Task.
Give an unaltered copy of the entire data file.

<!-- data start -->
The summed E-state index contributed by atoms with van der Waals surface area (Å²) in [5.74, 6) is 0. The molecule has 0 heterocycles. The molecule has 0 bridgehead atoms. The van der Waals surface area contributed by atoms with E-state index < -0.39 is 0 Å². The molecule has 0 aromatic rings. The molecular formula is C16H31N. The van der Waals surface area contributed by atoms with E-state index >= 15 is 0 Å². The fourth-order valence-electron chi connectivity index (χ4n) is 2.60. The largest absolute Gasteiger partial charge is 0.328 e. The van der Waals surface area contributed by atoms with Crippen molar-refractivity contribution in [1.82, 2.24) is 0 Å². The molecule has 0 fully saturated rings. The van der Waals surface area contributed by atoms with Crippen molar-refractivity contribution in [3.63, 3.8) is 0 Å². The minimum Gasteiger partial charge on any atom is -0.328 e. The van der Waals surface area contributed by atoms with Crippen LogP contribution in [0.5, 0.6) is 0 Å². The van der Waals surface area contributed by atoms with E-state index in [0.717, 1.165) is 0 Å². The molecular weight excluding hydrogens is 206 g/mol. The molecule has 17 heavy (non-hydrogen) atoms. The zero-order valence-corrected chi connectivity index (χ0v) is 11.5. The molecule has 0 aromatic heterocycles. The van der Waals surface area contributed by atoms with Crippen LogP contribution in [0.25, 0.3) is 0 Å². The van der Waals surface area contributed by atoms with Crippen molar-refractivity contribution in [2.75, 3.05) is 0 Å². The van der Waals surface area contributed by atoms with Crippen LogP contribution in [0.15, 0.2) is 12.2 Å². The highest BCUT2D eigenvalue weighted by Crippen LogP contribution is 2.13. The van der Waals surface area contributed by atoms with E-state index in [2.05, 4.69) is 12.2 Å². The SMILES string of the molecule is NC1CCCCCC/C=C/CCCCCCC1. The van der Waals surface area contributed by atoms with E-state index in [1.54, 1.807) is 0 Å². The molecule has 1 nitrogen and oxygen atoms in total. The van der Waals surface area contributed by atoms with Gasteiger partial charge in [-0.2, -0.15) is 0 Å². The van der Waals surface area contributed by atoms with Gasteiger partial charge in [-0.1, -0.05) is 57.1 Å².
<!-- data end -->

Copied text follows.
The summed E-state index contributed by atoms with van der Waals surface area (Å²) in [5.74, 6) is 0. The molecule has 0 heterocycles. The molecule has 0 bridgehead atoms. The van der Waals surface area contributed by atoms with E-state index < -0.39 is 0 Å². The molecule has 0 aromatic rings. The molecular formula is C16H31N. The van der Waals surface area contributed by atoms with E-state index >= 15 is 0 Å². The fourth-order valence-electron chi connectivity index (χ4n) is 2.60. The largest absolute Gasteiger partial charge is 0.328 e. The van der Waals surface area contributed by atoms with Crippen molar-refractivity contribution in [1.82, 2.24) is 0 Å². The molecule has 0 fully saturated rings. The van der Waals surface area contributed by atoms with Crippen molar-refractivity contribution in [3.63, 3.8) is 0 Å². The minimum Gasteiger partial charge on any atom is -0.328 e. The van der Waals surface area contributed by atoms with Crippen LogP contribution in [0.5, 0.6) is 0 Å². The van der Waals surface area contributed by atoms with E-state index in [0.717, 1.165) is 0 Å². The molecular weight excluding hydrogens is 206 g/mol. The molecule has 17 heavy (non-hydrogen) atoms. The zero-order valence-corrected chi connectivity index (χ0v) is 11.5. The molecule has 0 aromatic heterocycles. The van der Waals surface area contributed by atoms with Crippen LogP contribution in [0.25, 0.3) is 0 Å². The van der Waals surface area contributed by atoms with Crippen molar-refractivity contribution in [2.75, 3.05) is 0 Å². The van der Waals surface area contributed by atoms with Crippen LogP contribution in [0.15, 0.2) is 12.2 Å². The highest BCUT2D eigenvalue weighted by Crippen LogP contribution is 2.13. The van der Waals surface area contributed by atoms with E-state index in [2.05, 4.69) is 12.2 Å². The SMILES string of the molecule is NC1CCCCCC/C=C/CCCCCCC1. The van der Waals surface area contributed by atoms with E-state index in [1.54, 1.807) is 0 Å². The molecule has 1 nitrogen and oxygen atoms in total. The van der Waals surface area contributed by atoms with Gasteiger partial charge in [-0.2, -0.15) is 0 Å². The van der Waals surface area contributed by atoms with Gasteiger partial charge in [-0.1, -0.05) is 57.1 Å².